You know it’s a great 2 hours of fishing when you lose count of the trout you land. Drop-shot nymphing was the method, straight line and indicator, and the action was hot from start to finish. Since the lower river was below 1,000cfs for the first time in a month, and I had limited time, that’s where I headed. I made it to three pools from 12:30pm-2:30pm. and in each of them the trout were eager to jump on: two produced fish on the third cast, the other the first. Despite a strong caddis hatch, I didn’t see any risers, and unfortunately I didn’t make time to swing wets. But if you’re ready to do some nymphing, and you’re looking to book a date, now’s a good time to do it. Thanks to everyone who said hello!

Indicator Nymphing Tips #1 & 2: An upstream wind is great time to indicator nymph, because it slows the pace of the indicator on the surface. Look for a reason to set the hook on every drift. If that indicator twitches, stalls, slows, deviates — it doesn’t need to go under — set the hook! This lovely rainbow was such a case. My yellow yarn was bouncing merrily downstream, then slowed for just a moment. Bam. Set. Fish on.

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When there’s a substantial caddis hatch, and you’re nymphing with two flies, it’s almost never a bad idea to make your top dropper a Squirrel and Ginger. About half my fish came on this pattern (point fly was a Frenchie variant).

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I also had plenty of dramatic takes on the indicator, as in: now you see it, now you don’t. Likewise when I was tight line nymphing. I felt every single hit. This guy, looking very wild, clobbered the fly and fought well above his weight class.

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Speaking Engagements for Fall and a New Presentation

I’m marking up my calendar with speaking engagements, and you should be too. So far, it’s a busy October.

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Tuesday, October 15 at Thames Valley TU (subject tbd).

Wednesday, October 16 Capital District Fly Fishers (Albany, NY, not confirmed but very likely, subject tbd).

Thursday, October 17 Farmington Valley TU (subject tbd).

Speaking of speaking, I will have a new presentation ready for fall: The Little Things 3.0. More seemingly insignificant things that can have a huge impact on your fishing. Giddyup!

…rehearsing and nursing a part, we know every part by heart… (Bonus points if you can ID the classic cartoon theme song that’s from!)

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R.L.S. Black General Practitioner

What’s the best shrimp fly pattern? You could go with the philosophy of, “There ain’t no best,” and you’d get no argument from me. Or you could weigh in with the General Practitioner — and you wouldn’t be wrong.

General Practitioner = G.P. = Impressionistic shrimpy goodness.
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Trey Combs writes in Steelhead Fly Fishing that the original prawn was tied by Colonel Esmond Drury in 1953. The General Practitioner then got really famous as a west coast winter steelhead pattern. Today there are all manner of versions and colors; this one is a variant developed by Ken Abrames as published in A Perfect Fish.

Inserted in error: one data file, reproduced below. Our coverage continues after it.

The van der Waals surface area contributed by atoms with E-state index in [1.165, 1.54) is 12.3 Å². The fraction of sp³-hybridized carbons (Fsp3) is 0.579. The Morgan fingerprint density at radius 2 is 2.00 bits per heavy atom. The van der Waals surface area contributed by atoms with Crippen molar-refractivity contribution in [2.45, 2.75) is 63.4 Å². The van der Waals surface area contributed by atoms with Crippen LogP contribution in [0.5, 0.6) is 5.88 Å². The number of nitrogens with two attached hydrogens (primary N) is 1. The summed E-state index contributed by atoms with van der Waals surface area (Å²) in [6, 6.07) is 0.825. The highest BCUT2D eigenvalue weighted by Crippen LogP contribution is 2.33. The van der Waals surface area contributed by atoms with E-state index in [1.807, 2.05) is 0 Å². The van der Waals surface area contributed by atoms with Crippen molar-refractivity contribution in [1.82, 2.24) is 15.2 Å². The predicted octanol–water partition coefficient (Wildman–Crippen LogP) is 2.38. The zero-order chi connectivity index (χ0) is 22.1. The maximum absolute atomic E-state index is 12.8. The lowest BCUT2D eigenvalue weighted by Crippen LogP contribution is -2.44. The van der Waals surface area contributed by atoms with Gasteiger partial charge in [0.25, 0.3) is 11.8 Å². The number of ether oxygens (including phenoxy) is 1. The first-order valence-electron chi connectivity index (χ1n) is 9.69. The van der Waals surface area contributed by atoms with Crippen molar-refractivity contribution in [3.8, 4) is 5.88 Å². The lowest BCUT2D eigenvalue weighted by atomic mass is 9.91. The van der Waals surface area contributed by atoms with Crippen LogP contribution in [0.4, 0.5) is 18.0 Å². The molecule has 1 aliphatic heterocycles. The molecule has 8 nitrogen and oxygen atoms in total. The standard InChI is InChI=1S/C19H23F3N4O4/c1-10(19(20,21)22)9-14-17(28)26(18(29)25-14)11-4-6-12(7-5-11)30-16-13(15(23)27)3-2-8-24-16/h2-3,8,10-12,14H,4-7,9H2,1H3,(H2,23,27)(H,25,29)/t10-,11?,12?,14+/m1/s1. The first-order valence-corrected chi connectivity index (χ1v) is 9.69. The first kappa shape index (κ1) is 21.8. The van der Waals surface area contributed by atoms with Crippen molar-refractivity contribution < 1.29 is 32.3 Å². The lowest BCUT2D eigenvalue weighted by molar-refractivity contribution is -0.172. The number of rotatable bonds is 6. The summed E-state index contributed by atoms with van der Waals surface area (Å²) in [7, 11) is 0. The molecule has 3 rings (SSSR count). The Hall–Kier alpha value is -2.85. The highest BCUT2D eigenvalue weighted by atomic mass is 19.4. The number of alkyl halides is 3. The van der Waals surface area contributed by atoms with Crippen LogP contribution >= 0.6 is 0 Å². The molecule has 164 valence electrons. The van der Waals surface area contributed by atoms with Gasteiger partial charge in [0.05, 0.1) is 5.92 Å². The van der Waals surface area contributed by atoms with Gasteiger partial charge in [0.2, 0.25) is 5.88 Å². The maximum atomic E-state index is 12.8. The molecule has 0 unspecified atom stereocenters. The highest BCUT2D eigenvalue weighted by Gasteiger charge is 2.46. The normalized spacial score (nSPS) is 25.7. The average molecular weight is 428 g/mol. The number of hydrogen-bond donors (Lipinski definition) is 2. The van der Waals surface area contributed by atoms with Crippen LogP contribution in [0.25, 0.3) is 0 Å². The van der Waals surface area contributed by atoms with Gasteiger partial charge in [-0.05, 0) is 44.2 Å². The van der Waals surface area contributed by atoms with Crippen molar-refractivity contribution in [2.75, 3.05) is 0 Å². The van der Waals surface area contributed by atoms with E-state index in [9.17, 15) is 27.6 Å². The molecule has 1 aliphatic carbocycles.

Ken introduced me to the pattern many years ago. He handed me a black G.P., and with a knowing confidence, told me to fish it as part of a three fly team. Sadly, I’ve long since lost that fly, but I still have one of Ken’s olive G.P.s. tucked away in the never-to-be fished-again archives. When tied just so, G.P.s are magical creations that bask in their impressionistic glory. Picture this fly near the surface on a greased line swing or a dead drift, easily visible to a striped bass even in the mucky outflow of a salt marsh. Wait to feel the weight of the fish — and then hang on. Stripers love shrimp, and when they are keyed on this bait, feeding on station, they will often ignore all other offerings and stripped presentations.

R.L.S. Black General Practitioner

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Hook: Atlantic salmon 2-8
Antennae: Black and blue bucktail, mixed
Head: Black golden pheasant neck feather
Eyes: Golden pheasant tippet
Body: Gold flat tinsel
Ribbing: Gold oval tinsel
Hackle: Natural black
Carapace: Metallic black turkey feather
Back: Same
Tail: Same
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A view from below. You can imagine all those hackle fibers gently quivering in the current and whispering to a striper, “I’m alive…”

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Tying Notes: Ken called for an Eagle Claw 253, but I like the badass black of Atlantic salmon hooks. No gots turkey feathers? Me either, so I used dyed black pheasant rump. The majority of the black G.P.s I’ve seen use far too much bucktail; remember, you’re tying the antennae of a grass shrimp (the steelhead pattern calls for 10 bucktail hairs; I used 20) not an opaque jig. To form the eyes, cut a V-shape in the tippet and then lacquer with head cement. The “eye stalks” will narrow from the head cement. You don’t have to use the tinsels; gold braid works just as well. The body and top feathers are somewhat of a pain; tie in the carapace at the tail, then tie and wind the tinsel and hackle to the mid-point of the shank, tie in the back (like a little roof), continue forward with the tinsel and hackle, then tie in the tail feather, again like a little roof. Make a spiffy head and go fish.